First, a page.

Copyright ©The Author(s) 2019. Published by Baishideng Publishing Group Inc. All rights reserved.
World J Diabetes. Aug 15, 2019; 10(8): 421-445
Published online Aug 15, 2019. doi: 10.4239/wjd.v10.i8.421
Bone health in diabetes and prediabetes
Silvia Costantini, Caterina Conte
Silvia Costantini, Caterina Conte, Department of Immunology, Transplantation and Infectious Diseases, Vita-Salute San Raffaele University, Milan 20123, Italy
Silvia Costantini, Epatocentro Ticino, Lugano 6900, Switzerland
Caterina Conte, IRCCS Ospedale San Raffaele, Internal Medicine and Transplantation, Milan 20123, Italy
Author contributions: Both authors equally contributed to this paper with conception and design of the article, literature review and analysis, drafting and critical revision and editing, and final approval of the final version.
Conflict-of-interest statement: No potential conflicts of interest to declare.
Open-Access: This article is an open-access article which was selected by an in-house editor and fully peer-reviewed by external reviewers. It is distributed in accordance with the Creative Commons Attribution Non Commercial (CC BY-NC 4.0) license, which permits others to distribute, remix, adapt, build upon this work non-commercially, and license their derivative works on different terms, provided the original work is properly cited and the use is non-commercial. See:
Corresponding author: Caterina Conte, MD, PhD, Assistant Professor, Department of Immunology, Transplantation and Infectious Diseases, Vita-Salute San Raffaele University, via Olgettina 60, Milan 20123, Italy.
Telephone: +39-2-36432575
Received: April 6, 2019
Peer-review started: April 8, 2019
First decision: May 9, 2019
Revised: June 3, 2019
Accepted: July 20, 2019
Article in press: July 20, 2019
Published online: August 15, 2019

Bone fragility has been recognized as a complication of diabetes, both type 1 diabetes (T1D) and type 2 diabetes (T2D), whereas the relationship between prediabetes and fracture risk is less clear. Fractures can deeply impact a diabetic patient’s quality of life. However, the mechanisms underlying bone fragility in diabetes are complex and have not been fully elucidated. Patients with T1D generally exhibit low bone mineral density (BMD), although the relatively small reduction in BMD does not entirely explain the increase in fracture risk. On the contrary, patients with T2D or prediabetes have normal or even higher BMD as compared with healthy subjects. These observations suggest that factors other than bone mass may influence fracture risk. Some of these factors have been identified, including disease duration, poor glycemic control, presence of diabetes complications, and certain antidiabetic drugs. Nevertheless, currently available tools for the prediction of risk inadequately capture diabetic patients at increased risk of fracture. Aim of this review is to provide a comprehensive overview of bone health and the mechanisms responsible for increased susceptibility to fracture across the spectrum of glycemic status, spanning from insulin resistance to overt forms of diabetes. The management of bone fragility in diabetic patient is also discussed.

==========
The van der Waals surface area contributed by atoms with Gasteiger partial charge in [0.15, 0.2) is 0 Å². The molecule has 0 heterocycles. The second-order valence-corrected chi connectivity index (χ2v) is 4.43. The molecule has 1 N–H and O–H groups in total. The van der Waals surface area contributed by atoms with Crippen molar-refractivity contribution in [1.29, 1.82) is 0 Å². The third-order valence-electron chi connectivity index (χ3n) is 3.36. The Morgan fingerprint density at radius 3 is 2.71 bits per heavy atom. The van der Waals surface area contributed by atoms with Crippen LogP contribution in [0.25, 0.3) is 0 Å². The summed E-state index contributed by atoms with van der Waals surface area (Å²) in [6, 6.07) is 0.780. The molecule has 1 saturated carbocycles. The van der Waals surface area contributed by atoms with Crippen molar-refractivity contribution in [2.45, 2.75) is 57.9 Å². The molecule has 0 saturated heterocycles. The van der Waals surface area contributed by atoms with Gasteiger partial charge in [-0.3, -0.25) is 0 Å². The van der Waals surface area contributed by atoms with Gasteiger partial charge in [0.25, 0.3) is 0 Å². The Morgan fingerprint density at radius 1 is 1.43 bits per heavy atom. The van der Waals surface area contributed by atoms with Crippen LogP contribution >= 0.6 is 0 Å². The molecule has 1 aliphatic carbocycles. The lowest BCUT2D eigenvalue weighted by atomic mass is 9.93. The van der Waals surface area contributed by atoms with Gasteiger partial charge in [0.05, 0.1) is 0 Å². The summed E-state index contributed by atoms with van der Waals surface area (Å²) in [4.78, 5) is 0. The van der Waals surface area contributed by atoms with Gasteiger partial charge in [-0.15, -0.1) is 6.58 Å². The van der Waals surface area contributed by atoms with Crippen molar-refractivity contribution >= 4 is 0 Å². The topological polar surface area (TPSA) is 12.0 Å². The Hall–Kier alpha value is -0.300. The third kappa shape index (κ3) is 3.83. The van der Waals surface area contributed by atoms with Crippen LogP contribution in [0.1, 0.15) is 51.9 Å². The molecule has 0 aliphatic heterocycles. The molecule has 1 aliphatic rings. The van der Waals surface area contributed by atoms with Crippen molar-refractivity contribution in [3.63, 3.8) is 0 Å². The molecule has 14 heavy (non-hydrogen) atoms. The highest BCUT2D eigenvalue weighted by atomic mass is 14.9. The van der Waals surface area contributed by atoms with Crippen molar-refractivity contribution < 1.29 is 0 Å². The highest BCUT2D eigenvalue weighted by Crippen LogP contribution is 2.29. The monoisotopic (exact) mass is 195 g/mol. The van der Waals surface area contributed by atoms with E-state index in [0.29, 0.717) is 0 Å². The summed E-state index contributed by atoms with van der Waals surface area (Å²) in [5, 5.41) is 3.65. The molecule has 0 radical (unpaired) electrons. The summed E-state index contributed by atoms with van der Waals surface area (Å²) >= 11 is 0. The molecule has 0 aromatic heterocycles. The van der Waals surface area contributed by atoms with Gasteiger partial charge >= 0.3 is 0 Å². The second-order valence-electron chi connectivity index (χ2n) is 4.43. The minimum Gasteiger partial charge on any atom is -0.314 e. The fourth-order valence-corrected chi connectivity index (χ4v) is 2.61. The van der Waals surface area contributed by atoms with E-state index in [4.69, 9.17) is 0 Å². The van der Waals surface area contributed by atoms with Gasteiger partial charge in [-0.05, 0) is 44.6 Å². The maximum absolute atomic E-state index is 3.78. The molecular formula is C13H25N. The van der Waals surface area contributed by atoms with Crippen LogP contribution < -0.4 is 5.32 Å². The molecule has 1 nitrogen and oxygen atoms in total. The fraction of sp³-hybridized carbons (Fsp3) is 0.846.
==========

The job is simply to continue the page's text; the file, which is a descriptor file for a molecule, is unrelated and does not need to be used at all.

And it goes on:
Keywords: Bone, Fractures, Type 1 diabetes, Type 2 diabetes, Prediabetes, Diabetes complications, Bone density, Hypoglycemic agents

Core tip: Diabetes mellitus, either type 1 or type 2, is associated with increased fracture risk. Diabetic hyperglycemia and insulin resistance underlie functional alterations of bone cells and bone marrow fat that affect several determinants of bone strength, including bone matrix proteins and bone mass, geometry and microarchitecture. Diabetes-related microvascular complications and certain antidiabetic drugs appear to further increase fracture risk, both directly and indirectly. The prevention and management of bone fragility in diabetes includes identification of patients at risk, correction of modifiable risk factors including appropriate choice of antidiabetic drugs and use of antifracture drugs with proven efficacy.